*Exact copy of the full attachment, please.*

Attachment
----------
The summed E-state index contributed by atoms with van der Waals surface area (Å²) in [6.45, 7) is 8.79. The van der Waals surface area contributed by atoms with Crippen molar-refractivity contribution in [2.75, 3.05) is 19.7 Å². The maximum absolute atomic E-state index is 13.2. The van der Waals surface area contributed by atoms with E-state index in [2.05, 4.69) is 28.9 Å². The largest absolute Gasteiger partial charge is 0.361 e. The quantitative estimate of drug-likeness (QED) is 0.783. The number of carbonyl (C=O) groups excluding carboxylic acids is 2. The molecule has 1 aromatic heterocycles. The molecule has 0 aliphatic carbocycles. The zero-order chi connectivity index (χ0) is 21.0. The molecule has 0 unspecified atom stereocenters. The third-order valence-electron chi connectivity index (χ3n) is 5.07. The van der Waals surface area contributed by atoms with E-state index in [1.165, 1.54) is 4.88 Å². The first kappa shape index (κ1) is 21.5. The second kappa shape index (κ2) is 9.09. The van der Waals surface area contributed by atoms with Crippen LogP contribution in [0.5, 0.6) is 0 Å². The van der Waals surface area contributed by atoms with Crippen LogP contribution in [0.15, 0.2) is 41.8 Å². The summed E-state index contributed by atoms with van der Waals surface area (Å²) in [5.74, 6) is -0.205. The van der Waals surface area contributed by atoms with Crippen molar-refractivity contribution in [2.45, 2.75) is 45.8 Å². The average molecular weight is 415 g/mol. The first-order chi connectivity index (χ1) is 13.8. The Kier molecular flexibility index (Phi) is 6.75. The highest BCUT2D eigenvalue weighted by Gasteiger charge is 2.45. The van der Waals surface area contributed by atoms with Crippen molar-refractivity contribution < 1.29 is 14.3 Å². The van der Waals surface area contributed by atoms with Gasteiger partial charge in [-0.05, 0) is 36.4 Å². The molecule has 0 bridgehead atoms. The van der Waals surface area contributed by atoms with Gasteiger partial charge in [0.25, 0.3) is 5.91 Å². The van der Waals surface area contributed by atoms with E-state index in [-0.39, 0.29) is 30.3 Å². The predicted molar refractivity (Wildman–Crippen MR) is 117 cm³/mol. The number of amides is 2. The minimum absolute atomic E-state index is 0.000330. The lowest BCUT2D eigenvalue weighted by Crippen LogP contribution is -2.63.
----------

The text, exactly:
The summed E-state index contributed by atoms with van der Waals surface area (Å²) in [6.45, 7) is 8.79. The van der Waals surface area contributed by atoms with Crippen molar-refractivity contribution in [2.75, 3.05) is 19.7 Å². The maximum absolute atomic E-state index is 13.2. The van der Waals surface area contributed by atoms with E-state index in [2.05, 4.69) is 28.9 Å². The largest absolute Gasteiger partial charge is 0.361 e. The quantitative estimate of drug-likeness (QED) is 0.783. The number of carbonyl (C=O) groups excluding carboxylic acids is 2. The molecule has 1 aromatic heterocycles. The molecule has 0 aliphatic carbocycles. The zero-order chi connectivity index (χ0) is 21.0. The molecule has 0 unspecified atom stereocenters. The third-order valence-electron chi connectivity index (χ3n) is 5.07. The van der Waals surface area contributed by atoms with E-state index in [1.165, 1.54) is 4.88 Å². The first kappa shape index (κ1) is 21.5. The second kappa shape index (κ2) is 9.09. The van der Waals surface area contributed by atoms with Crippen LogP contribution in [0.5, 0.6) is 0 Å². The van der Waals surface area contributed by atoms with Crippen LogP contribution in [0.15, 0.2) is 41.8 Å². The summed E-state index contributed by atoms with van der Waals surface area (Å²) in [5.74, 6) is -0.205. The van der Waals surface area contributed by atoms with Crippen molar-refractivity contribution in [2.45, 2.75) is 45.8 Å². The average molecular weight is 415 g/mol. The first-order chi connectivity index (χ1) is 13.8. The Kier molecular flexibility index (Phi) is 6.75. The highest BCUT2D eigenvalue weighted by Gasteiger charge is 2.45. The van der Waals surface area contributed by atoms with Crippen molar-refractivity contribution < 1.29 is 14.3 Å². The van der Waals surface area contributed by atoms with Gasteiger partial charge in [-0.05, 0) is 36.4 Å². The molecule has 0 bridgehead atoms. The van der Waals surface area contributed by atoms with Gasteiger partial charge in [0.25, 0.3) is 5.91 Å². The van der Waals surface area contributed by atoms with E-state index in [-0.39, 0.29) is 30.3 Å². The predicted molar refractivity (Wildman–Crippen MR) is 117 cm³/mol. The number of amides is 2. The minimum absolute atomic E-state index is 0.000330. The lowest BCUT2D eigenvalue weighted by Crippen LogP contribution is -2.63.